I hadn’t actually seen one of these until only a couple of months ago. Not their adult, flying form anyway. But when you see this beautiful vamp spread its wings it truly is something to behold. Seeing it Unfold its seemingly blood-stained black cape to reveal a bold red lining beneath. This moth is fashion goals!
And they’re no slouch in the form I know them best as, their caterpillars, either. The caterpillar of the cinnabar moth is a relatively large and wonderfully tiger-striped orange-and-black tubes that feed exclusively off of ragwort.
This, incidentally, is one of the reasons for their colour. I’m sure you’re aware that often brightly coloured creatures – the black-and-yellow of wasps, the various shades of reds, blues and yellows of poison dart frogs, those octopuses with iridescent blue rings – are ‘warning signs’. It’s something we’re often taught very young. The technical term for this is aposematism, the use of bold colours or striking patterns to act as a warning sign to potential predators that you’re not worth the risk. Effectively the naturally evolved form of the expression “come and ‘ave a go if you think you’re ‘ard enough!”
In the case of the cinnabar moth they get their noxiousness from the ragwort they eat. Ragwort (also known quite humorously as ‘stinking willie’) is a common plant native to the UK. If you’ve ever seen tall bushes of yellow-orange flowers on a medium-to-tall thin stem, likely that’s ragwort. These plants contain a cocktail of chemicals called ‘alkaloids’ that can have some nasty effects if ingested by the wrong creatures – sometimes including people. For the caterpillars of cinnabar moths, however, they gift them the protection of toxicity to many predators. Even where they are not actually harmful they can have a bitter taste or basically be unpalatable to predators, discouraging predation.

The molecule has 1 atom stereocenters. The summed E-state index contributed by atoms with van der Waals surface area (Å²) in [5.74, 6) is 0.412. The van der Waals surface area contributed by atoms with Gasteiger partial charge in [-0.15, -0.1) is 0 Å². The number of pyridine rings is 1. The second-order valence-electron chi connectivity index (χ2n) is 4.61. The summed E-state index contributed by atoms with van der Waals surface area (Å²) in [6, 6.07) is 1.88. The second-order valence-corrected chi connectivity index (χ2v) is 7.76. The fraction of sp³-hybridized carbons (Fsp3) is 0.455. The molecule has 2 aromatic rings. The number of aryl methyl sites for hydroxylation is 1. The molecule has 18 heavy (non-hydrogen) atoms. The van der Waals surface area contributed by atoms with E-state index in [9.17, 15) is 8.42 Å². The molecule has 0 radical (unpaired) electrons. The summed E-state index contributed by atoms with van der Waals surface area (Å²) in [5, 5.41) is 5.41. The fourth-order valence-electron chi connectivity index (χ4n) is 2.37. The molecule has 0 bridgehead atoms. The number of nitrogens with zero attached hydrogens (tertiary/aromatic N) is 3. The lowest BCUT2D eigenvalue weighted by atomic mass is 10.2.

The adult form retains this unpalatable trait, so the moths are also undesirable to predators! It’s very clever.
Now I wouldn’t be doing my job as a wasp advocate if I didn’t mention something here. You see cinnabar moths lay loads of bloody eggs – batches of around 40-50 are not uncommon, they may lay a few batches – You’re looking 300 eggs. That’s a lot of potential caterpillars.
And there is basically not a single insect that doesn’t have a wasp that hunts or parasitises it! This is especially true of lepidopterans – moths and butterflies. So if you ever happen upon a clutch of caterpillars I do strongly urge you to watch them for a while and keep an eye out for wasps nearby. I saw it recently with a nest of small tortoiseshell caterpillars. But the most amazing spot was in some ragwort in an alley behind a housing estate.
There I saw a whole bunch of cinnabar moth caterpillars and thought “Hmm, I’ll watch these!” and got to see this!
A parasitoid wasp sticking an egg into its caterpillar host! Amazing! As someone hugely into predator-prey interactions and wasps this was a blessing to see.
You may think it cruel. You may in your existing prejudice of wasps think this is mean, that it is horrible that this wasp is doing such a thing to this beautiful caterpillar that turns into a beautiful moth but – as mentioned – they lay hundreds of eggs! They can’t all live and if they do they have been known, when low on food, to cannibalise!